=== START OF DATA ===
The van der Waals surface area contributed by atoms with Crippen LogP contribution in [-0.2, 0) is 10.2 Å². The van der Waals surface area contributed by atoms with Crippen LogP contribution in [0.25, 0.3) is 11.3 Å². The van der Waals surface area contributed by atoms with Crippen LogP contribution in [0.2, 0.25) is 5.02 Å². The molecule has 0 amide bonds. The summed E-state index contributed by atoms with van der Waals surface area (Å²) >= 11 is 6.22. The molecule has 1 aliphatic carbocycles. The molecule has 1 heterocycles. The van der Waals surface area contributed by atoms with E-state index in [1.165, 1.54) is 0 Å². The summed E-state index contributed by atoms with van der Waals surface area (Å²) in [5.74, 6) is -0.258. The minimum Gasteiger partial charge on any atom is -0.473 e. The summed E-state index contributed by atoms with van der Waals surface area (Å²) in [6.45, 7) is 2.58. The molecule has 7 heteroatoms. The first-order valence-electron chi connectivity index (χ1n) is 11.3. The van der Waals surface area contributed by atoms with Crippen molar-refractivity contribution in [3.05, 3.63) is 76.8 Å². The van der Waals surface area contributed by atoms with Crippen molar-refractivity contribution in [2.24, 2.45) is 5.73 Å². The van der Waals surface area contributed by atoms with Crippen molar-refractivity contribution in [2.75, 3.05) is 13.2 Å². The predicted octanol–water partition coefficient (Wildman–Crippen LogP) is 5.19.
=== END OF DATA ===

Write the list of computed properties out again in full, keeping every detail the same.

The van der Waals surface area contributed by atoms with Crippen LogP contribution in [-0.2, 0) is 10.2 Å². The van der Waals surface area contributed by atoms with Crippen LogP contribution in [0.25, 0.3) is 11.3 Å². The van der Waals surface area contributed by atoms with Crippen LogP contribution in [0.2, 0.25) is 5.02 Å². The molecule has 0 amide bonds. The summed E-state index contributed by atoms with van der Waals surface area (Å²) >= 11 is 6.22. The molecule has 1 aliphatic carbocycles. The molecule has 1 heterocycles. The van der Waals surface area contributed by atoms with E-state index in [1.165, 1.54) is 0 Å². The summed E-state index contributed by atoms with van der Waals surface area (Å²) in [5.74, 6) is -0.258. The minimum Gasteiger partial charge on any atom is -0.473 e. The summed E-state index contributed by atoms with van der Waals surface area (Å²) in [6.45, 7) is 2.58. The molecule has 7 heteroatoms. The first-order valence-electron chi connectivity index (χ1n) is 11.3. The van der Waals surface area contributed by atoms with Crippen molar-refractivity contribution in [3.05, 3.63) is 76.8 Å². The van der Waals surface area contributed by atoms with Crippen molar-refractivity contribution in [2.24, 2.45) is 5.73 Å². The van der Waals surface area contributed by atoms with Crippen molar-refractivity contribution in [2.75, 3.05) is 13.2 Å². The predicted octanol–water partition coefficient (Wildman–Crippen LogP) is 5.19.